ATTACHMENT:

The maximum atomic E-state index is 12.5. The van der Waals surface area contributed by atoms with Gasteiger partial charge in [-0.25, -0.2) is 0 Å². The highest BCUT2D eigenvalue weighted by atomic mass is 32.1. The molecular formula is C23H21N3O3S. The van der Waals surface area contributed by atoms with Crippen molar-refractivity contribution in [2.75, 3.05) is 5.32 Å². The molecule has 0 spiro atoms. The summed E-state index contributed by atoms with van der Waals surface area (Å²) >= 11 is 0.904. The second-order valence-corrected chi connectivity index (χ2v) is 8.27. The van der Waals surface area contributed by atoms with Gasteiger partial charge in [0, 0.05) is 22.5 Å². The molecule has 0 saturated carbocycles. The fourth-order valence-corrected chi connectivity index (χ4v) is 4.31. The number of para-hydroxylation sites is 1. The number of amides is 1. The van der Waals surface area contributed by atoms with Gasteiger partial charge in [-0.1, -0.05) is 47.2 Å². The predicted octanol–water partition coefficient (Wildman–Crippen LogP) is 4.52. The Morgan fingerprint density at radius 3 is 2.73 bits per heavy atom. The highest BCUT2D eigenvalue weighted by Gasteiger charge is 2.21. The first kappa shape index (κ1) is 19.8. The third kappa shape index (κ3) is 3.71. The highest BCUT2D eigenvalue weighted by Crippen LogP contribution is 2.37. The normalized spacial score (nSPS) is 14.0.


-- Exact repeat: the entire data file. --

The maximum atomic E-state index is 12.5. The van der Waals surface area contributed by atoms with Gasteiger partial charge in [-0.25, -0.2) is 0 Å². The highest BCUT2D eigenvalue weighted by atomic mass is 32.1. The molecular formula is C23H21N3O3S. The van der Waals surface area contributed by atoms with Crippen molar-refractivity contribution in [2.75, 3.05) is 5.32 Å². The molecule has 0 spiro atoms. The summed E-state index contributed by atoms with van der Waals surface area (Å²) >= 11 is 0.904. The second-order valence-corrected chi connectivity index (χ2v) is 8.27. The van der Waals surface area contributed by atoms with Gasteiger partial charge in [0, 0.05) is 22.5 Å². The molecule has 0 saturated carbocycles. The fourth-order valence-corrected chi connectivity index (χ4v) is 4.31. The number of para-hydroxylation sites is 1. The number of amides is 1. The van der Waals surface area contributed by atoms with Gasteiger partial charge in [-0.1, -0.05) is 47.2 Å². The predicted octanol–water partition coefficient (Wildman–Crippen LogP) is 4.52. The Morgan fingerprint density at radius 3 is 2.73 bits per heavy atom. The highest BCUT2D eigenvalue weighted by Gasteiger charge is 2.21. The first kappa shape index (κ1) is 19.8. The third kappa shape index (κ3) is 3.71. The highest BCUT2D eigenvalue weighted by Crippen LogP contribution is 2.37. The normalized spacial score (nSPS) is 14.0.